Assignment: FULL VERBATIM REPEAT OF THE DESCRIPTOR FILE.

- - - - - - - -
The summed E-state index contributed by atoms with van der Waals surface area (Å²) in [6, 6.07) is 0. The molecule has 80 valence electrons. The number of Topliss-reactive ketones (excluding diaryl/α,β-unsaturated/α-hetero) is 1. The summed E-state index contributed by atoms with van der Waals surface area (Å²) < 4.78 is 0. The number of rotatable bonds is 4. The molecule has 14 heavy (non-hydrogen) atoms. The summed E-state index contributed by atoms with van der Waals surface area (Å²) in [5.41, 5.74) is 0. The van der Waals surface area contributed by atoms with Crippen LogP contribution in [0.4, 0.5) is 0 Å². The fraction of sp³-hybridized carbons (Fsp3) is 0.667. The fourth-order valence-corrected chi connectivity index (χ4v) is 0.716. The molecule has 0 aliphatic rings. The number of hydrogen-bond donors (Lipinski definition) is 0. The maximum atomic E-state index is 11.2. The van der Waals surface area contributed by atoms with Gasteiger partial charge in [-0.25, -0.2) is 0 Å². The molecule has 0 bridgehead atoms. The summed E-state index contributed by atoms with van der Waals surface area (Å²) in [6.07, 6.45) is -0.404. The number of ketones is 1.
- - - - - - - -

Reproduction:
The summed E-state index contributed by atoms with van der Waals surface area (Å²) in [6, 6.07) is 0. The molecule has 80 valence electrons. The number of Topliss-reactive ketones (excluding diaryl/α,β-unsaturated/α-hetero) is 1. The summed E-state index contributed by atoms with van der Waals surface area (Å²) < 4.78 is 0. The number of rotatable bonds is 4. The molecule has 14 heavy (non-hydrogen) atoms. The summed E-state index contributed by atoms with van der Waals surface area (Å²) in [5.41, 5.74) is 0. The van der Waals surface area contributed by atoms with Crippen LogP contribution in [0.4, 0.5) is 0 Å². The fraction of sp³-hybridized carbons (Fsp3) is 0.667. The fourth-order valence-corrected chi connectivity index (χ4v) is 0.716. The molecule has 0 aliphatic rings. The number of hydrogen-bond donors (Lipinski definition) is 0. The maximum atomic E-state index is 11.2. The van der Waals surface area contributed by atoms with Gasteiger partial charge in [-0.25, -0.2) is 0 Å². The molecule has 0 bridgehead atoms. The summed E-state index contributed by atoms with van der Waals surface area (Å²) in [6.07, 6.45) is -0.404. The number of ketones is 1.